North East jobs market still trailing behind rest of the country as cost of living crisis grows
The North East continues to trail the rest of the country in the number of people looking for work as the cost of living soars, according to the latest figures.
And the data from the Office for National Statistics (ONS) shows that between April and June, the region was also behind the rest of the UK in terms of the number of people in work and those classed as economically inactive.
The average UK employment rate for people aged 16 to 64 was 75.5% over the three months, compared to 71.4% in the North East. The average national unemployment rate was 3.8%, but 5.1% locally.
And the economic inactivity rate – working age people not in work and not looking for a job – was 21.4% nationwide, but 24.9% for the North East.
North East England Chamber of Commerce policy manager Marianne O’Sullivan said the figures showed the region’s job market had made little progress in the last 12 months: "Year-on-year in the North East there has been a 0.6% increase in economic inactivity, a 0.7% reduction in unemployment and the employment rate is unchanged,” she said.
"The small reduction in unemployment is welcome but we need to reduce the levels of economic inactivity in the region which will also help to tackle some of the labour shortages businesses are facing.
"Closing the gap to the national averages will be one of the key measures of success for the next Government."
North East Local Enterprise Partnership chief executive Helen Golightly OBE said the latest data showed people were increasingly struggling with the cost of living: “PAYE data today shows the region’s median employee pay continues to increase at a similar rate to nationally, at a time when costs of living in areas like energy and food are increasing.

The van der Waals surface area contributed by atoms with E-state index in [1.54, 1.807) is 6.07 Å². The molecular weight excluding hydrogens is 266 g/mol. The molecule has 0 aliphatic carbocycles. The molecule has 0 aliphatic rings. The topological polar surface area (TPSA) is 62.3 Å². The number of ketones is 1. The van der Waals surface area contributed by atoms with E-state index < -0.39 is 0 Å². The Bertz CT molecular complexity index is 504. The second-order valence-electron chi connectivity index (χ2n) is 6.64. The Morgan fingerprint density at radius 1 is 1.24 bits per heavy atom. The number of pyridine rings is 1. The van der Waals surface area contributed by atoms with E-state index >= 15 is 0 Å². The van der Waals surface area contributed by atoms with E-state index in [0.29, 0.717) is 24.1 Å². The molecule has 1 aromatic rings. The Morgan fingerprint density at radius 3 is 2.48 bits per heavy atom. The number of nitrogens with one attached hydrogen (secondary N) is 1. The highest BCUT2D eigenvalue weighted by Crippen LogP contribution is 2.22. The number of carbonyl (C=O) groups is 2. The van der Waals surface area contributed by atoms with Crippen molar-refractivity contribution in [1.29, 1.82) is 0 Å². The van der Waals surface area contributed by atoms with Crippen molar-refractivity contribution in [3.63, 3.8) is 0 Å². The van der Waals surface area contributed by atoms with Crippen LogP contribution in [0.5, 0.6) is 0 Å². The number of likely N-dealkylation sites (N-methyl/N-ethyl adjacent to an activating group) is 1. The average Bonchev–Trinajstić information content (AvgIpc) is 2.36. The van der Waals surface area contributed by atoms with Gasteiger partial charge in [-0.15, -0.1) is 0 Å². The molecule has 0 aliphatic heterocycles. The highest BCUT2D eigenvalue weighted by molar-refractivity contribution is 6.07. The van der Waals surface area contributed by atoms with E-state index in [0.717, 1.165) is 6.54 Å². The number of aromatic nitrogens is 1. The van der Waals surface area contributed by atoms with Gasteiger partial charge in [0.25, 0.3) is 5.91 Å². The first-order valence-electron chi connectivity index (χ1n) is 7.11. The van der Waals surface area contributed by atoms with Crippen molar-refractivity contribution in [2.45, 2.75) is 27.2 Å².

"Without intervention, we can expect a difficult economic situation for local communities and businesses over the coming months with increasing prices impacting on costs, investment and employment.”
The ONS figures show regular pay, excluding bonuses, grew by 4.7% over the three months to June, slightly ahead of expectations – but inflation hit a new 40-year record of 9.4% in June and is expected to peak at around 11% later this year.
The ONS said this meant a 4.1% drop in income in real terms – the biggest slump since records began in 2001.
CBI director of employment Matthew Percival said businesses were doing their best to help staff but were facing their own challenges from spiralling costs: “It’s another month where pay falls further as businesses and workers struggle with rising costs like energy prices,” he said.
"Employers are doing their level best to support staff through this period, but the vast majority can’t afford large enough pay rises to keep up with inflation.
“Speaking to employers, it’s clear that filling roles remains a primary concern and is proving a handbrake on the UK’s economic prospects.
“The number of older workers now economically inactive continues to worsen and it’s up to firms and Government to find new ways to attract people back into the labour market.
“The incoming government will need to add greater flexibility to the apprenticeship levy, review the Shortage Occupation List and align skills gaps with education and training.”